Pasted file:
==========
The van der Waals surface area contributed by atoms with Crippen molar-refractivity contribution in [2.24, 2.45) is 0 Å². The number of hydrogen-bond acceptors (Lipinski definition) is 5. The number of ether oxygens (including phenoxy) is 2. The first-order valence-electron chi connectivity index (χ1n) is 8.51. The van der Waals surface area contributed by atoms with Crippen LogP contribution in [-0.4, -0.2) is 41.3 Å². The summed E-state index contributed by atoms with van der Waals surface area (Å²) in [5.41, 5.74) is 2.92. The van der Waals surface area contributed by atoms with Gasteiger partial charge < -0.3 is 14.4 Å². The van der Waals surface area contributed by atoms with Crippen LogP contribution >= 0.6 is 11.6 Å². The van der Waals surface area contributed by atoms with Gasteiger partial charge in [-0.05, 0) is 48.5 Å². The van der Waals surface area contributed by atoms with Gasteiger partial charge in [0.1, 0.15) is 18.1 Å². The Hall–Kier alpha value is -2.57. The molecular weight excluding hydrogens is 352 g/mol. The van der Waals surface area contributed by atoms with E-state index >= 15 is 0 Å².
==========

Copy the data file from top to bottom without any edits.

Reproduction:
The van der Waals surface area contributed by atoms with Crippen molar-refractivity contribution in [2.24, 2.45) is 0 Å². The number of hydrogen-bond acceptors (Lipinski definition) is 5. The number of ether oxygens (including phenoxy) is 2. The first-order valence-electron chi connectivity index (χ1n) is 8.51. The van der Waals surface area contributed by atoms with Crippen LogP contribution in [-0.4, -0.2) is 41.3 Å². The summed E-state index contributed by atoms with van der Waals surface area (Å²) in [5.41, 5.74) is 2.92. The van der Waals surface area contributed by atoms with Gasteiger partial charge < -0.3 is 14.4 Å². The van der Waals surface area contributed by atoms with Crippen LogP contribution >= 0.6 is 11.6 Å². The van der Waals surface area contributed by atoms with Gasteiger partial charge in [-0.05, 0) is 48.5 Å². The van der Waals surface area contributed by atoms with Gasteiger partial charge in [0.1, 0.15) is 18.1 Å². The Hall–Kier alpha value is -2.57. The molecular weight excluding hydrogens is 352 g/mol. The van der Waals surface area contributed by atoms with E-state index >= 15 is 0 Å².